Monday, November 30, 2015

Jersey City's Property Taxes are State's Most Unfair (Is anyone surprised?)

All along, I've had a feeling that Jersey City's property tax apportionment would be New Jersey's most inequitable, based on the 27 year lapse since Jersey City's last reassessment and the fact that parts of Jersey City have seen a resurgence while other parts have been relatively stalled.  What I didn't know until recently is that there is a statistical measure of unfairness in tax apportionment called a "Coefficient of Deviation."

A General Coefficient of Deviation is a measure of variation, i.e. the average deviation of individual Assessment-Sales Ratios from the overall average Assessment-Sales Ratio of all sales in a taxing district expressed as a percent. About 25 years ago a 20 percent General Coefficient of Deviation was considered a good degree of uniformity, the current acceptable figure for Coefficients of Deviation is 15 percent, although some authorities advocate 10 percent in light of improved assessment practices and computerization. A Coefficient of Deviation greater than 15 per-cent indicates a significant lack of uniformity within a municipality and the need for revaluation.
Like a Correlation Coefficient, the Coefficient of Deviation is a measure of the tightness of a cluster.  The tighter the cluster, the more fair the existing property assessment is, since every's property diverges from official valuation by the same ratio.  The looser the cluster, the less fair the existing property assessment is, since different property owners have properties of very different ratios from assessed value and yet all property owners pay taxes on the same outdated assessment.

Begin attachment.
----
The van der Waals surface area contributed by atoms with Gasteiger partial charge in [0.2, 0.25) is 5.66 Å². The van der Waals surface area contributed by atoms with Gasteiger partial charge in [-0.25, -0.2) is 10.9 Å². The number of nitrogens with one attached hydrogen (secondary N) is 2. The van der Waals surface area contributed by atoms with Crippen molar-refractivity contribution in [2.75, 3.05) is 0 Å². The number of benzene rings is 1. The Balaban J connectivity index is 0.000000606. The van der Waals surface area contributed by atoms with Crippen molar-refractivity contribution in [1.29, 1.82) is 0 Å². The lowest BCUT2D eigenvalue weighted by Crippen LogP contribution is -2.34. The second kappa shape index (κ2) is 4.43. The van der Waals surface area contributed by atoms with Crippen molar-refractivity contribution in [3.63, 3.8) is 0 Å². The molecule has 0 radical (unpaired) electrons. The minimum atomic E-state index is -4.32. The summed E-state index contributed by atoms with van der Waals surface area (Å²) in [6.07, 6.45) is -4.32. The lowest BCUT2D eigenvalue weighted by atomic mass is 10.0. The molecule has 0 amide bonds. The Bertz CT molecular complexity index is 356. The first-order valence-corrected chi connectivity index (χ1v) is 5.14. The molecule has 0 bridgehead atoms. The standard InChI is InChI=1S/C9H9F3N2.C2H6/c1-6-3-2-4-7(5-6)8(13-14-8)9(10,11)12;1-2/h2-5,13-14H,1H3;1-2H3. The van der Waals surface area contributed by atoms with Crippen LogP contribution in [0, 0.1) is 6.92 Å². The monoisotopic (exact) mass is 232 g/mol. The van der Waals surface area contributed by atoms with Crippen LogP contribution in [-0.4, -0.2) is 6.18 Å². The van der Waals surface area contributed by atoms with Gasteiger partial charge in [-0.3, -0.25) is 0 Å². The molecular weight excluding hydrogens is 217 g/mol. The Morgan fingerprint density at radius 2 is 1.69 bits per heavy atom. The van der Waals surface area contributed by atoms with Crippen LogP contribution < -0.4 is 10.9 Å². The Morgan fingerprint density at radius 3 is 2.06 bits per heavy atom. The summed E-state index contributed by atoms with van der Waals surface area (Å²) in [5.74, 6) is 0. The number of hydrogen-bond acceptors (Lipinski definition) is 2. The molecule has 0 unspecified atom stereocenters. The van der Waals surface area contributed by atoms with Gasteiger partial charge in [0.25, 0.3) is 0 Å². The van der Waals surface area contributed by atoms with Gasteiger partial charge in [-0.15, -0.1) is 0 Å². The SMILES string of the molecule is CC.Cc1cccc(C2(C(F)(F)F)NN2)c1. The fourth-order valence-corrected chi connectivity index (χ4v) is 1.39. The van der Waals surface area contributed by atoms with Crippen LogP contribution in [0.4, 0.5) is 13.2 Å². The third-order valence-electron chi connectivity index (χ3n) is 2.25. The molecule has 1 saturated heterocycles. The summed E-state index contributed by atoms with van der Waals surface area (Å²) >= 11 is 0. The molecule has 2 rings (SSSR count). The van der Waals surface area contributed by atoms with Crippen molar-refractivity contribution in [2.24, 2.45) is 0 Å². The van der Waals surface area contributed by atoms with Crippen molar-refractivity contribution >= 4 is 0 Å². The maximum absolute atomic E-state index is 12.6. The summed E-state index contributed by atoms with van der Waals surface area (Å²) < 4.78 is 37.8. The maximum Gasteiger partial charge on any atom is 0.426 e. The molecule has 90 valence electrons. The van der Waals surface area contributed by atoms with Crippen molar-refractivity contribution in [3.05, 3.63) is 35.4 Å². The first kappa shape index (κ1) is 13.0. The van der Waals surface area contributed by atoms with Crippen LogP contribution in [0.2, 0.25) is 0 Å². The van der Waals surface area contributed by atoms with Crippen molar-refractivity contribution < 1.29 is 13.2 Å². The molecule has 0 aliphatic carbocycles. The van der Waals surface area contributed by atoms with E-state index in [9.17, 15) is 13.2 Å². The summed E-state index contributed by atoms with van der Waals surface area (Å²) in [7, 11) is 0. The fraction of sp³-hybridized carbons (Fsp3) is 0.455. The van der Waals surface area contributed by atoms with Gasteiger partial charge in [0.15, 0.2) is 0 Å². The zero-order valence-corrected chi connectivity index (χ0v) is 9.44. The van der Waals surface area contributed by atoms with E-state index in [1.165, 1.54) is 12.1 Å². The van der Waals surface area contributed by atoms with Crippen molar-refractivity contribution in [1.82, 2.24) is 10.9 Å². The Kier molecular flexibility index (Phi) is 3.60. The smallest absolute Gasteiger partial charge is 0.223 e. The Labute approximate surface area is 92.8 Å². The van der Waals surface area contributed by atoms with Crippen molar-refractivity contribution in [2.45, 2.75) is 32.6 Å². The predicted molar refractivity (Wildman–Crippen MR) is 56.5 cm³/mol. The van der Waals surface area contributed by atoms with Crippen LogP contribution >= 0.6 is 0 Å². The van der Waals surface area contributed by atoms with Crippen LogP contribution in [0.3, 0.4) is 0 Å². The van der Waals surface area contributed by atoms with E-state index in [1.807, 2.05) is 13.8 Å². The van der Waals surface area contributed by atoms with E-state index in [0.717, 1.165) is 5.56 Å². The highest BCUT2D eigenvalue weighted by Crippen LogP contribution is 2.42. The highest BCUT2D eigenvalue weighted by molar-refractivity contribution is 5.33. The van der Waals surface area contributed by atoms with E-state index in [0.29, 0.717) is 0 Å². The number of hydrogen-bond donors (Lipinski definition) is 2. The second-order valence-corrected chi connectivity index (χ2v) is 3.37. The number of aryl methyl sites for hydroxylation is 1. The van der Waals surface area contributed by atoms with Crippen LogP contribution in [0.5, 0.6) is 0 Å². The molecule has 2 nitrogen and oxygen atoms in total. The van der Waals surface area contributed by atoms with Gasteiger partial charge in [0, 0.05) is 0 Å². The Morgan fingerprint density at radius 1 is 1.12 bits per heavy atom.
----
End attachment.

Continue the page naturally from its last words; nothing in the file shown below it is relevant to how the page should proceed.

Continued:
The Department of the Treasury's guideline is that any a town with a Coefficient of Deviation greater than 15% should reassess.  Jersey City's Coefficient of Deviation is 39%, this is the highest in the state of New Jersey, and is virtually an outlier.   The town with the next most unbalanced tax assessment, Newark,  has a Coefficient of Deviation of 35.39% and there is not a third New Jersey town with a Coefficient of Deviation above 30%.  Counting Jersey City and Newark, there are only 27 towns (out of over 560) with Coefficients of Deviation above 20%.


Jersey City isn't the only town in New Jersey to have not reassessed since the 1980s and there are some who haven't reassessed since the 1970s.  Although Jersey City has New Jersey's highest Coefficient of Deviation, Jersey City's General Assessment compared to its Equalized Valuation is only the twelfth lowest in New Jersey:

(Source, Table of Equalized Valuations 2016)

However, most of the other towns who are badly underassessed usually do not have high Coefficients of Deviation.  This is because the other non-reassessing towns have seen more uniform growth, with each neighborhood essentially on the same real estate trajectory.  Thus, although several other towns haven't reassessed in decades, their growth has been very uniform and very few taxpayers are being taxed unfairly.  

It's easy for a smaller town to have consistent and fair variations, but New Jersey's other largest cities do not show the same shockingly high variation in prices vs assessments that Jersey City has.  

Paterson's recent reassessment offers some hints of what is in store for Jersey City.  

When Paterson reassessed in 2014-15 it had not reassessed since 2007 and had a Coefficient of Deviation of 23.04.  

More than 11,000 Paterson homeowners are paying lower property taxes as a result of this year’s revaluation, according to a report issued this week by city officials.

On the other hand, 5,500 homeowners saw their property tax bills increase because of the new assessments, the report showed.